A little piece of history: Inside a stand-out St Albans conversion
- Credit: Archant
A unique former factory building in St Albans has been transformed into a collection of striking modern apartments. Jane Howdle visited Beaumont Gardens to take a look.
Residential conversions aren't unusual in St Albans, with offices-turned-apartments an increasingly common sight.
Former factories crop up less regularly however, making the Grade II listed Beaumont Works building - now known as Hansell House - an interesting proposition.
This Fleetville landmark was established as raincoat manufacturing business Nicholson & Co at the turn of the last century.
More recently, the building has been transformed into industrial units housing everything from a gym to a print works.
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Where it all began
Original owner AJ Nicholson, a tailor's son from Manchester, was drawn to the area's excellent distribution links, with the Hatfield and St Albans railway line - now the Alban Way - running conveniently alongside the Sutton Road site.
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Speaking in 1913, Nicholson said that the relatively cheap land, low rates and rural setting "away from public houses" had also been part of the location's appeal.
Nicholson brought more than 20 families with him to St Albans, and set about building homes for some of them on neighbouring Hedley Road, which was named after his son.
(The Nicholsons themselves lived on the more salubrious likes of Clarence Road and Hall Place Gardens.)
While Nicholson died in 1928, the business continued to thrive for many more years, eventually being taken over by tailor Chester Barrie in 1972.
At the start of 2017, a year after the last tenants had left Beaumont Works, Taylor Wimpey North Thames bought the site.
The developer soon set plans in place for a radical transformation: the listed building would become Hansell House, housing 28 one and two bedroom apartments, and two additional blocks would be erected to the rear. Named Nicholson House and Marconi House, these new builds would consist of 30 one and two bedroom apartments in total, and the three buildings would be known collectively as Beaumont Gardens.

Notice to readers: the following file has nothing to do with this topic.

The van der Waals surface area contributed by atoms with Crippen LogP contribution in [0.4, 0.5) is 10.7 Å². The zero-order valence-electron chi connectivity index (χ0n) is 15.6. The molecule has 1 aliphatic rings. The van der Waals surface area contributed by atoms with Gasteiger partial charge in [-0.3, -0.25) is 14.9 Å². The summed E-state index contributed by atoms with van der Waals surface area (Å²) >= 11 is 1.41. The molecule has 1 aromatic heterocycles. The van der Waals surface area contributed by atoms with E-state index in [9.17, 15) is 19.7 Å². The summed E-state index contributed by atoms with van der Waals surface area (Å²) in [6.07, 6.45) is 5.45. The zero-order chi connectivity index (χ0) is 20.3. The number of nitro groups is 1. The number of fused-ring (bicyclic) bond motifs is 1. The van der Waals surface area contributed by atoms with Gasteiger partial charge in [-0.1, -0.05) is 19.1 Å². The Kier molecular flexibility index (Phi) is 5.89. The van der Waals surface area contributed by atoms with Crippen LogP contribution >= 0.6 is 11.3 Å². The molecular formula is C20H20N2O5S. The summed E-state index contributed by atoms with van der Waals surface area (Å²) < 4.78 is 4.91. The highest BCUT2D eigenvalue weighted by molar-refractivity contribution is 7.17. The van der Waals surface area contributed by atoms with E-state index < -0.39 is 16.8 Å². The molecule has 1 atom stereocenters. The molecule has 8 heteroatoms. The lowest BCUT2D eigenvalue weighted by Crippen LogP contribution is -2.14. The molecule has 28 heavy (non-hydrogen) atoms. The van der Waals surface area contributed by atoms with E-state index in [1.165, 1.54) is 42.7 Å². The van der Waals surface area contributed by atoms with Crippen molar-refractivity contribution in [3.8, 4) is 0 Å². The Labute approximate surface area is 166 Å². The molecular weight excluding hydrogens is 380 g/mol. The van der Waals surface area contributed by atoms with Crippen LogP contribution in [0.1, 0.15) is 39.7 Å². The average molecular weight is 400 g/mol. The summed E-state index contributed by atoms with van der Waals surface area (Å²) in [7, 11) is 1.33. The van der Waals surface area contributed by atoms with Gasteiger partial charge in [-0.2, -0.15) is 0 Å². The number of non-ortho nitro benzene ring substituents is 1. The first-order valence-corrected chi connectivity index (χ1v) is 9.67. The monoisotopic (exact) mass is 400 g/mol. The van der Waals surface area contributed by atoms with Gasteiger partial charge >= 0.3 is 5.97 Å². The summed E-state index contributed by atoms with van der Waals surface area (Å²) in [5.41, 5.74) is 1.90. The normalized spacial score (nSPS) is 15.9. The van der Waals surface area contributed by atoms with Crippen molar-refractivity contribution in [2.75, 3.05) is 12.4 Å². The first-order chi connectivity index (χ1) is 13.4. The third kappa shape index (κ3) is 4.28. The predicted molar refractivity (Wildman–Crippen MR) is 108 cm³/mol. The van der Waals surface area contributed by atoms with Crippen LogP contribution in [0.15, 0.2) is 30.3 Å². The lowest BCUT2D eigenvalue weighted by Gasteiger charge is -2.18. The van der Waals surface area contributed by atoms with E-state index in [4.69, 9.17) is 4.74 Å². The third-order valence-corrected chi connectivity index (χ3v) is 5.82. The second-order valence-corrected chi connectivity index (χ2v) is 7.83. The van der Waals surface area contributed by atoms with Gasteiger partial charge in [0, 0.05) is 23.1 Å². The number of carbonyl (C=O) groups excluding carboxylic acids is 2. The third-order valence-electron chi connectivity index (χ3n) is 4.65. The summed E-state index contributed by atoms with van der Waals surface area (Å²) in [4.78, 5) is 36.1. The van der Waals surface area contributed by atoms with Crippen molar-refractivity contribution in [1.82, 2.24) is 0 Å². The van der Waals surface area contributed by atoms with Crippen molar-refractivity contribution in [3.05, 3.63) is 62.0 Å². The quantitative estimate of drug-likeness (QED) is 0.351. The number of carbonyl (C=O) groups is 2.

The industrial ties are reflected in all of their names; Marconi produced electronic test and measurement equipment from several local sites, while HE Hansell was the architect who designed the original building.
Planning permission was granted later that year, and a two-year transformation commenced.
Tim Scott, the development's project manager, said that while he's "delighted" with the refurbished building, getting here hasn't been easy.
"When we first took on the project we knew that there was a lot of work to be done," he said.
This began with a six-month spell working with structural engineers to carefully plan out the extensive pipe work and insulation that needed to be put in place to make the building fit for residential use.
Creating modern interiors while preserving the many period features also presented a challenge.
Tim said: "It was important to us that the building design retained its decorative Dutch gables and elaborative terracotta detailing.
"We also inserted glass roofs on the apartments which fill the courtyards with light and display the original trusses and the north-lights [the pitched, north-facing roof glazing] of the listed building."
Hansell House's apartments are unlike any other new homes currently for sale locally. Not only are they housed behind an imposing brick facade, with eye-catching gables and feature windows, but their interiors have drawn comparisons to urban loft living - not a phrase that's often used to describe homes in St Albans.
While there has been interest in the development from downsizers, first time buyers have shown the most interest so far.
Just 13 properties remain for sale at Hansell House, with prices from £299,950 for a one-bed ground floor apartment to £560,000 for a two-bed duplex with the full roof lights/mezzanine bedroom works.
To find out more, visit the Beaumont Gardens sales office on Sutton Road, or call on 01727 226935.